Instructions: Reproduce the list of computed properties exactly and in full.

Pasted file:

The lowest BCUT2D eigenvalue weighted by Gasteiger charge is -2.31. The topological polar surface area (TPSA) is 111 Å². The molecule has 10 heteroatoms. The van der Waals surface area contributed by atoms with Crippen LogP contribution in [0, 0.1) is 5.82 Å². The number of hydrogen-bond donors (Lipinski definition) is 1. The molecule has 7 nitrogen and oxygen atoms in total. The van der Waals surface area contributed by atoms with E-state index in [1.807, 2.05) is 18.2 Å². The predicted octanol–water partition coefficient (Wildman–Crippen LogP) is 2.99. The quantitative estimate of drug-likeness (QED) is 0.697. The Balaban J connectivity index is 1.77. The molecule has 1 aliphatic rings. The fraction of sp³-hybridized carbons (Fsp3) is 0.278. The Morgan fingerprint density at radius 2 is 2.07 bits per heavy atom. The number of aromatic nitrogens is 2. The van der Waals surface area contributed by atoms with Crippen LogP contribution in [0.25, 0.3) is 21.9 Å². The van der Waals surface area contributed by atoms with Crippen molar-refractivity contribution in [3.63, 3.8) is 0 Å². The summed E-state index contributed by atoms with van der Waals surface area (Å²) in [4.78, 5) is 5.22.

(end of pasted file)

The lowest BCUT2D eigenvalue weighted by Gasteiger charge is -2.31. The topological polar surface area (TPSA) is 111 Å². The molecule has 10 heteroatoms. The van der Waals surface area contributed by atoms with Crippen LogP contribution in [0, 0.1) is 5.82 Å². The number of hydrogen-bond donors (Lipinski definition) is 1. The molecule has 7 nitrogen and oxygen atoms in total. The van der Waals surface area contributed by atoms with E-state index in [1.807, 2.05) is 18.2 Å². The predicted octanol–water partition coefficient (Wildman–Crippen LogP) is 2.99. The quantitative estimate of drug-likeness (QED) is 0.697. The Balaban J connectivity index is 1.77. The molecule has 1 aliphatic rings. The fraction of sp³-hybridized carbons (Fsp3) is 0.278. The Morgan fingerprint density at radius 2 is 2.07 bits per heavy atom. The number of aromatic nitrogens is 2. The van der Waals surface area contributed by atoms with Crippen LogP contribution in [0.25, 0.3) is 21.9 Å². The van der Waals surface area contributed by atoms with Crippen molar-refractivity contribution in [3.63, 3.8) is 0 Å². The summed E-state index contributed by atoms with van der Waals surface area (Å²) in [4.78, 5) is 5.22.